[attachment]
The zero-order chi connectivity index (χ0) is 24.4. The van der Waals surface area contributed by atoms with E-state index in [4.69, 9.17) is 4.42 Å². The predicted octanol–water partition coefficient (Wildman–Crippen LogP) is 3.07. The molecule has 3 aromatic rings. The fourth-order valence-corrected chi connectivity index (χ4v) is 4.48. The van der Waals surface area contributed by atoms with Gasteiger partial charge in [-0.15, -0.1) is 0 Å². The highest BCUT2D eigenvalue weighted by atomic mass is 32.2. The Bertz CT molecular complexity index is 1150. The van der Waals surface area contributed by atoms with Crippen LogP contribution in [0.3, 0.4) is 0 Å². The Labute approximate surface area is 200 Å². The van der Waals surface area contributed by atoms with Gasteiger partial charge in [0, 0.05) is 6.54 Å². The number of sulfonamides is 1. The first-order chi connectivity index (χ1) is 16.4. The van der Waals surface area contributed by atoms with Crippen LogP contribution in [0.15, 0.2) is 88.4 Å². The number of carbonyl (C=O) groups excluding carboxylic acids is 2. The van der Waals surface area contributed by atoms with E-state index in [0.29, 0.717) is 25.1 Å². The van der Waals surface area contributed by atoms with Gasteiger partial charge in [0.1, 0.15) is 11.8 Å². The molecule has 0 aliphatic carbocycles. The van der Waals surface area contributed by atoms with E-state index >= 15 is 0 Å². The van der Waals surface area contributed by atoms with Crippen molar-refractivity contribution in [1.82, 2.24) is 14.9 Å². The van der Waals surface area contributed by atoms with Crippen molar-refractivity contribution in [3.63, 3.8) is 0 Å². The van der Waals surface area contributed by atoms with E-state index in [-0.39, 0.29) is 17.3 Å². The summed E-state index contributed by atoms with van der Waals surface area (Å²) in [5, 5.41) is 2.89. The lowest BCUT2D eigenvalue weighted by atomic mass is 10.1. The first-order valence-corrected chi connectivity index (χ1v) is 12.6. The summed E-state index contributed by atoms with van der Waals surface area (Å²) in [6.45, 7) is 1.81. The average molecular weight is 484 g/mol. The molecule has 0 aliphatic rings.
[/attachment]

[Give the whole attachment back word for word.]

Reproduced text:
The zero-order chi connectivity index (χ0) is 24.4. The van der Waals surface area contributed by atoms with E-state index in [4.69, 9.17) is 4.42 Å². The predicted octanol–water partition coefficient (Wildman–Crippen LogP) is 3.07. The molecule has 3 aromatic rings. The fourth-order valence-corrected chi connectivity index (χ4v) is 4.48. The van der Waals surface area contributed by atoms with Gasteiger partial charge in [-0.15, -0.1) is 0 Å². The highest BCUT2D eigenvalue weighted by atomic mass is 32.2. The Bertz CT molecular complexity index is 1150. The van der Waals surface area contributed by atoms with Crippen LogP contribution in [0.3, 0.4) is 0 Å². The Labute approximate surface area is 200 Å². The van der Waals surface area contributed by atoms with Gasteiger partial charge in [0, 0.05) is 6.54 Å². The number of sulfonamides is 1. The first-order chi connectivity index (χ1) is 16.4. The van der Waals surface area contributed by atoms with Crippen LogP contribution in [0.15, 0.2) is 88.4 Å². The number of carbonyl (C=O) groups excluding carboxylic acids is 2. The van der Waals surface area contributed by atoms with E-state index in [0.29, 0.717) is 25.1 Å². The van der Waals surface area contributed by atoms with Gasteiger partial charge in [0.1, 0.15) is 11.8 Å². The molecule has 0 aliphatic carbocycles. The van der Waals surface area contributed by atoms with E-state index >= 15 is 0 Å². The van der Waals surface area contributed by atoms with Crippen molar-refractivity contribution in [1.82, 2.24) is 14.9 Å². The van der Waals surface area contributed by atoms with Crippen molar-refractivity contribution in [3.63, 3.8) is 0 Å². The van der Waals surface area contributed by atoms with E-state index in [-0.39, 0.29) is 17.3 Å². The summed E-state index contributed by atoms with van der Waals surface area (Å²) in [5, 5.41) is 2.89. The lowest BCUT2D eigenvalue weighted by atomic mass is 10.1. The first-order valence-corrected chi connectivity index (χ1v) is 12.6. The summed E-state index contributed by atoms with van der Waals surface area (Å²) in [6.45, 7) is 1.81. The average molecular weight is 484 g/mol. The molecule has 0 aliphatic rings.